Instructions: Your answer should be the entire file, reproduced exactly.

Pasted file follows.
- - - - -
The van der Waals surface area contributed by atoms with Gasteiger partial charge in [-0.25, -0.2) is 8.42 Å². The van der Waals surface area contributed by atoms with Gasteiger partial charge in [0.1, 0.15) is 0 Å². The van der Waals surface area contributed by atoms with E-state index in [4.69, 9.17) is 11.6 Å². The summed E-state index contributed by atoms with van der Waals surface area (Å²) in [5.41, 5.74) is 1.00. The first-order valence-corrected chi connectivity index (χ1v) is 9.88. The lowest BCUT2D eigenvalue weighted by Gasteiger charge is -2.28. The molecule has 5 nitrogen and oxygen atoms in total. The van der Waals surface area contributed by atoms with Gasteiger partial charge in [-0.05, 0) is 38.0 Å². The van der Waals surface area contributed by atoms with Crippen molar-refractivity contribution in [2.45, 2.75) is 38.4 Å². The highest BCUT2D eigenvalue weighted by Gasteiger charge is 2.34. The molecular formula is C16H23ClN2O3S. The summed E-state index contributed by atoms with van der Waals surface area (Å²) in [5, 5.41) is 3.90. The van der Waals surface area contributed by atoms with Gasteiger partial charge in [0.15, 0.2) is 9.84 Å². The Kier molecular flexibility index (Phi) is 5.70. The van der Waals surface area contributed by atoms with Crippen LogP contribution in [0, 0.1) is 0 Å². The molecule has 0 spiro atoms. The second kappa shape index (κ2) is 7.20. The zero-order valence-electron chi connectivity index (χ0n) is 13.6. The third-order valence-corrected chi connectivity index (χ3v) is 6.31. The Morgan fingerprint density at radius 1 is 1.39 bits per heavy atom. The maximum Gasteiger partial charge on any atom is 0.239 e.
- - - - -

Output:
The van der Waals surface area contributed by atoms with Gasteiger partial charge in [-0.25, -0.2) is 8.42 Å². The van der Waals surface area contributed by atoms with Gasteiger partial charge in [0.1, 0.15) is 0 Å². The van der Waals surface area contributed by atoms with E-state index in [4.69, 9.17) is 11.6 Å². The summed E-state index contributed by atoms with van der Waals surface area (Å²) in [5.41, 5.74) is 1.00. The first-order valence-corrected chi connectivity index (χ1v) is 9.88. The lowest BCUT2D eigenvalue weighted by Gasteiger charge is -2.28. The molecule has 5 nitrogen and oxygen atoms in total. The van der Waals surface area contributed by atoms with Gasteiger partial charge in [-0.05, 0) is 38.0 Å². The van der Waals surface area contributed by atoms with Crippen molar-refractivity contribution in [2.45, 2.75) is 38.4 Å². The highest BCUT2D eigenvalue weighted by Gasteiger charge is 2.34. The molecular formula is C16H23ClN2O3S. The summed E-state index contributed by atoms with van der Waals surface area (Å²) in [5, 5.41) is 3.90. The van der Waals surface area contributed by atoms with Gasteiger partial charge in [0.15, 0.2) is 9.84 Å². The Kier molecular flexibility index (Phi) is 5.70. The van der Waals surface area contributed by atoms with Crippen LogP contribution in [0, 0.1) is 0 Å². The molecule has 0 spiro atoms. The second kappa shape index (κ2) is 7.20. The zero-order valence-electron chi connectivity index (χ0n) is 13.6. The third-order valence-corrected chi connectivity index (χ3v) is 6.31. The Morgan fingerprint density at radius 1 is 1.39 bits per heavy atom. The maximum Gasteiger partial charge on any atom is 0.239 e.